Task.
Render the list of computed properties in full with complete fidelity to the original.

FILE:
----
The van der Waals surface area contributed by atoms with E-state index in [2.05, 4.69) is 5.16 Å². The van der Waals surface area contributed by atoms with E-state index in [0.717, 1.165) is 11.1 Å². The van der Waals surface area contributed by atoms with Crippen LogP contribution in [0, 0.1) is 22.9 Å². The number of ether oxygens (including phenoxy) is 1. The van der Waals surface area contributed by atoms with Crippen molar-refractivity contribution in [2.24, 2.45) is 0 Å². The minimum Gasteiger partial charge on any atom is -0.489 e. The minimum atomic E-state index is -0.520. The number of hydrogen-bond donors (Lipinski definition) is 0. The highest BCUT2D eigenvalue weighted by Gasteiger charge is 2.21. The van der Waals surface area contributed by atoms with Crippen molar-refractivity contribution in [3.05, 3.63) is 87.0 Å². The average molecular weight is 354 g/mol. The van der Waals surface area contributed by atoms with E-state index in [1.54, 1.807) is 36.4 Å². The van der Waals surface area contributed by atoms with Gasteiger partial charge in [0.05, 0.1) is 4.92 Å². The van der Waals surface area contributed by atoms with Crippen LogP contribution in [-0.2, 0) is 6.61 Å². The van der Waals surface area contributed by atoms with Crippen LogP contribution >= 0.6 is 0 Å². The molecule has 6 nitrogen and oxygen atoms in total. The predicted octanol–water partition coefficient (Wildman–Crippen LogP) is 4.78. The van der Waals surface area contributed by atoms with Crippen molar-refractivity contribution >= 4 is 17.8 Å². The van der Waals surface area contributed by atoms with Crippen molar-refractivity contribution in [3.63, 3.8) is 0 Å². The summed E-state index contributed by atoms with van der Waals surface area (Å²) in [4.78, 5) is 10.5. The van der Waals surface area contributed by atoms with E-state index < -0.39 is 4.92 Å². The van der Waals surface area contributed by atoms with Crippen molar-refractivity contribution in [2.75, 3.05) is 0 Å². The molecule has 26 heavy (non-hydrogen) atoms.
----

The van der Waals surface area contributed by atoms with E-state index in [2.05, 4.69) is 5.16 Å². The van der Waals surface area contributed by atoms with E-state index in [0.717, 1.165) is 11.1 Å². The van der Waals surface area contributed by atoms with Crippen LogP contribution in [0, 0.1) is 22.9 Å². The number of ether oxygens (including phenoxy) is 1. The van der Waals surface area contributed by atoms with Crippen molar-refractivity contribution in [2.24, 2.45) is 0 Å². The minimum Gasteiger partial charge on any atom is -0.489 e. The minimum atomic E-state index is -0.520. The number of hydrogen-bond donors (Lipinski definition) is 0. The highest BCUT2D eigenvalue weighted by Gasteiger charge is 2.21. The van der Waals surface area contributed by atoms with Crippen molar-refractivity contribution in [3.05, 3.63) is 87.0 Å². The average molecular weight is 354 g/mol. The van der Waals surface area contributed by atoms with E-state index in [1.54, 1.807) is 36.4 Å². The van der Waals surface area contributed by atoms with Gasteiger partial charge in [0.05, 0.1) is 4.92 Å². The van der Waals surface area contributed by atoms with Crippen LogP contribution in [-0.2, 0) is 6.61 Å². The van der Waals surface area contributed by atoms with Crippen LogP contribution >= 0.6 is 0 Å². The molecule has 6 nitrogen and oxygen atoms in total. The predicted octanol–water partition coefficient (Wildman–Crippen LogP) is 4.78. The van der Waals surface area contributed by atoms with Crippen molar-refractivity contribution >= 4 is 17.8 Å². The van der Waals surface area contributed by atoms with Crippen molar-refractivity contribution in [3.63, 3.8) is 0 Å². The summed E-state index contributed by atoms with van der Waals surface area (Å²) in [4.78, 5) is 10.5. The van der Waals surface area contributed by atoms with E-state index < -0.39 is 4.92 Å². The van der Waals surface area contributed by atoms with Crippen molar-refractivity contribution in [2.75, 3.05) is 0 Å². The molecule has 26 heavy (non-hydrogen) atoms.